(c) all rights reserved · Reena's Exploration Challenge

Reena’s Exploration Challenge #135 — Listen Twice

https://upload.wikimedia.org/wikipedia/commons/thumb/f/f0/VanGogh-self-portrait-with_bandaged_ear.jpg/489px-VanGogh-self-portrait-with_bandaged_ear.jpg
“Self-Portrait with Bandaged Ear,” by Vincent VanGogh

I’m about halfway through Chuck Palahniuk’s new book, “Consider This: Moments in My Writing Life After Which Everything was Different,” and the prompt phrase today reminds me of something Chuck says in it. In the section, Establishing Authority: Your Storytelling Context, he says,

Context and source are more important now than they’ve ever been. So if you were my student, I’d ask you, “Who’s telling this? Where are they telling it? And why are they telling it?”
Palahniuk, Chuck. Consider This (p. 40). Grand Central Publishing. Kindle Edition.

There is no way to separate the writer from the story. It would be akin to looking at the self-portrait by VanGogh where he is missing his ear and not wondering what the story behind it was.

Everyone is selling something. In the writer’s case, it is a personalized point of view. If you have the luxury of time and are able to “listen twice,” you will learn much. In the blogging community, where bloggers follow their community members over time, you have that luxury.

Reena Saxena is the host of Reena’s Exploration Challenge.  Reena says:
The field is wide open to you to mull over it, and structure your piece around it. It can be a loose structuring – any story/memory/anecdote that comes to mind. You may write a poem or essay based on it.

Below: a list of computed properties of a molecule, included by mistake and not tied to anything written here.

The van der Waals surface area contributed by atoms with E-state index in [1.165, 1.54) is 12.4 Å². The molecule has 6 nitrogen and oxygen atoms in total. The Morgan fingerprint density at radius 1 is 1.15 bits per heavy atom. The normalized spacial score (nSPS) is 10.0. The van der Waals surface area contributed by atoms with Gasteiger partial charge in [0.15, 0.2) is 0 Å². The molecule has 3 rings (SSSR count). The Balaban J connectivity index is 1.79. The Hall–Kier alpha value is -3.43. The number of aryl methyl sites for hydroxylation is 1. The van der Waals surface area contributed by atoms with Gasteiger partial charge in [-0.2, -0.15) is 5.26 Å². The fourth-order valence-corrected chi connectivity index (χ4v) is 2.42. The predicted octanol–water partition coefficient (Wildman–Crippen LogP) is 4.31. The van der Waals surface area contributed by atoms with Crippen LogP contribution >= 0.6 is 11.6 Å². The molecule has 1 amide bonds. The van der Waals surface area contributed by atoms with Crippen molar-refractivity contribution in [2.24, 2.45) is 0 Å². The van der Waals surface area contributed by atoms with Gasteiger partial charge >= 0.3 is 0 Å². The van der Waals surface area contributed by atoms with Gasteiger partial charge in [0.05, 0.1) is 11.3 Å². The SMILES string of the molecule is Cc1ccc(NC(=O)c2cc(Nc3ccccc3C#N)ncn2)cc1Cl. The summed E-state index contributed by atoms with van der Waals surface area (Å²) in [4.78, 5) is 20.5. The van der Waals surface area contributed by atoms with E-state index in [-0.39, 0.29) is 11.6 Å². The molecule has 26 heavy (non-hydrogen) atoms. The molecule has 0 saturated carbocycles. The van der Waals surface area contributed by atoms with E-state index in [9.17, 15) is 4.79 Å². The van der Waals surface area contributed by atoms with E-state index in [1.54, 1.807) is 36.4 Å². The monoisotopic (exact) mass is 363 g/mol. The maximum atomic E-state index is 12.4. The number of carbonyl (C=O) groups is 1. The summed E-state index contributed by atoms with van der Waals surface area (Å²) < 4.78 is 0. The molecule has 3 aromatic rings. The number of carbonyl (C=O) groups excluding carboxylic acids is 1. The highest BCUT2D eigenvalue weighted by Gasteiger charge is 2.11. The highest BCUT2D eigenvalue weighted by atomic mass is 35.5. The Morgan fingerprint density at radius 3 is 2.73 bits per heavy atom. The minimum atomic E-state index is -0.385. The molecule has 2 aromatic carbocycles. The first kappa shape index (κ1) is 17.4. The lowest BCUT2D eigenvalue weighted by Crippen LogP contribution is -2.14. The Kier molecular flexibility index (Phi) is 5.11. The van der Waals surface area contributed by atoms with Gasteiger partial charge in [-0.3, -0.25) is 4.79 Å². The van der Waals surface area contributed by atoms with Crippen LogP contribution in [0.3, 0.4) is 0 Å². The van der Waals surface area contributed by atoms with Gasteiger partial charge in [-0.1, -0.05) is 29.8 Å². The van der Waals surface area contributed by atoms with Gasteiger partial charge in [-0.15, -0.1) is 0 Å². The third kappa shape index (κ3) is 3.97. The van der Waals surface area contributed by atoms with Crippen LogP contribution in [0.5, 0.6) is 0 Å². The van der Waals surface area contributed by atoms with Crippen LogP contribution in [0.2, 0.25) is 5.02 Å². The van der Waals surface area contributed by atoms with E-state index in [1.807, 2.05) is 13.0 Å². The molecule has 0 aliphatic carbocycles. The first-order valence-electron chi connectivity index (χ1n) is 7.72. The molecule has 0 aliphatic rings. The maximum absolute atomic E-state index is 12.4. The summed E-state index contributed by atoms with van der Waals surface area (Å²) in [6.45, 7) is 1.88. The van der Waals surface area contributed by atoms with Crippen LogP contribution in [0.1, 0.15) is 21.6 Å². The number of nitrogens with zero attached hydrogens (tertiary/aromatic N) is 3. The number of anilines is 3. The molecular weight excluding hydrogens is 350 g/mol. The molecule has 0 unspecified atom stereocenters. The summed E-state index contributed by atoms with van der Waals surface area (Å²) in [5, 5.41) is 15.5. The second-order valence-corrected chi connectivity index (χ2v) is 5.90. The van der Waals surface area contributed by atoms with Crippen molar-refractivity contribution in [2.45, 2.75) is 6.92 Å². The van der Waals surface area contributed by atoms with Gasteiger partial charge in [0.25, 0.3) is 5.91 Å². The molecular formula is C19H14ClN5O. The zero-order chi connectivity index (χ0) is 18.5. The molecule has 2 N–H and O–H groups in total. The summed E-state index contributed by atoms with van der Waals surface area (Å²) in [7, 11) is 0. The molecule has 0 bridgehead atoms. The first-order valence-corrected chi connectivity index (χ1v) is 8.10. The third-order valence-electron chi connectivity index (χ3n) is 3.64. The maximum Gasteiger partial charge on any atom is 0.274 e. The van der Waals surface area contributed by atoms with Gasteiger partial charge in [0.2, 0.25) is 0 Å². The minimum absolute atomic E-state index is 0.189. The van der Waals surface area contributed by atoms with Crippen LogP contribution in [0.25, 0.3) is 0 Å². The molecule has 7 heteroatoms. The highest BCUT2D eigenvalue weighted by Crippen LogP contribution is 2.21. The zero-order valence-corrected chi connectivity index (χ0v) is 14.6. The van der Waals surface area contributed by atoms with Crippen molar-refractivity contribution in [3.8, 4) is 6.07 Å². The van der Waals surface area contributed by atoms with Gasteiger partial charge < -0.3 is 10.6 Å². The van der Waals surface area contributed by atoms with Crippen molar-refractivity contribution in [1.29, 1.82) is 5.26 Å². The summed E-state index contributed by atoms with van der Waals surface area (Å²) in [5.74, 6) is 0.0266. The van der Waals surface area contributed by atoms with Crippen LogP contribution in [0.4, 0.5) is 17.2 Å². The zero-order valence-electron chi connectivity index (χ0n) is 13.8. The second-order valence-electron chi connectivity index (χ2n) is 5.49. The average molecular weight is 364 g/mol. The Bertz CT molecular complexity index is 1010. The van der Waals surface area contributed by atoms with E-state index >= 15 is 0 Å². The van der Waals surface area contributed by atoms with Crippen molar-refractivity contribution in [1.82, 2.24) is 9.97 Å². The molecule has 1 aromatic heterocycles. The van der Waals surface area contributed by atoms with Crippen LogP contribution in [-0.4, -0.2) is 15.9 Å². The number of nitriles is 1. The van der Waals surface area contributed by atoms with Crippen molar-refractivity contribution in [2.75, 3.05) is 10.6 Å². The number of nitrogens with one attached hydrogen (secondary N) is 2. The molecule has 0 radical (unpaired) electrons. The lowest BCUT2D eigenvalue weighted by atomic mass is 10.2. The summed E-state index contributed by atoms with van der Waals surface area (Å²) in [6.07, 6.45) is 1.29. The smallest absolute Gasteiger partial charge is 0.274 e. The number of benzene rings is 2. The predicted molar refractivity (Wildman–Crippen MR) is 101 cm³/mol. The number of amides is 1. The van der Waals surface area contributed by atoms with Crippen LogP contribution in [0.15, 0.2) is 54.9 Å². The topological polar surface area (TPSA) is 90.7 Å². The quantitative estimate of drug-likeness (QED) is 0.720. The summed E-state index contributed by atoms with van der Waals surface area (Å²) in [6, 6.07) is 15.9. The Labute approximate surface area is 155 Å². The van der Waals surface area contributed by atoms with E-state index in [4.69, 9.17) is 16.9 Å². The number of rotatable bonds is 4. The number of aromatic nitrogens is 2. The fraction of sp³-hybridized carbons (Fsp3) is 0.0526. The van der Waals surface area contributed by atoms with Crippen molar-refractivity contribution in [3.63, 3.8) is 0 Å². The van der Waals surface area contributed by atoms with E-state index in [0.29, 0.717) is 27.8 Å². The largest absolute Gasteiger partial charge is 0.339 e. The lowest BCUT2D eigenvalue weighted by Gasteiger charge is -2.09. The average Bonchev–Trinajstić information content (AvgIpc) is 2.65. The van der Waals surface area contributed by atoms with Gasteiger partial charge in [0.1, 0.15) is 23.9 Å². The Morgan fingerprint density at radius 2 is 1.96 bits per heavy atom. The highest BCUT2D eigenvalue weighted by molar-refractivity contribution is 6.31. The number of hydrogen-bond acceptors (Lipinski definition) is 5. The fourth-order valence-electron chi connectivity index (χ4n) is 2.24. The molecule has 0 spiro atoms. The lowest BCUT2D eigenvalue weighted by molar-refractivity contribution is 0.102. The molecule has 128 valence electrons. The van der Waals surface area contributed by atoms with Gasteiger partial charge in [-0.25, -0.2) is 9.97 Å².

16 thoughts on “Reena’s Exploration Challenge #135 — Listen Twice

  1. A personalised point of view is like empathy – one can imagine what the other person feels, but not really know it. One can talk to living persons to know where they come from, but characters will respond in the manner the writer wants them to.

    Liked by 1 person

    1. I agree with that to a point, but real life people often hide behind masks and, mirroring what you said, “respond in the manner” they want the listener to regard them in. Whether it’s a writer or a person you’re having a conversation with, be it written, verbal, etc. It isn’t so much what they say as it is the context by which you can triangulate them within. My opinion only!

      Liked by 1 person

  2. Not exactly as it is, but I do enjoy the loosening of the mask as I write. Reality from within words is so much more than black on white or fancy prose.
    In the same way a poet can make a world of five lines, a story can make a real person by showing the reactions to those secrets, wearing those masks until they fail the purpose

    Liked by 1 person

        1. I like having books in kindle format to highlight then can save the highlighted parts on a doc. His writing style is like a drug to me. The only book of his that stopped me cold was Snuff, because of subject matter. Tried to read it twice now and couldn’t get far.

          Liked by 1 person

          1. The only books I read with time gaps between each chapter are his books. I need time to absorb (and I couldn’t read snuff). He’s truly within the character, and takes me in there with them. Sometimes, it’s too much, but always compelling.

            Liked by 1 person

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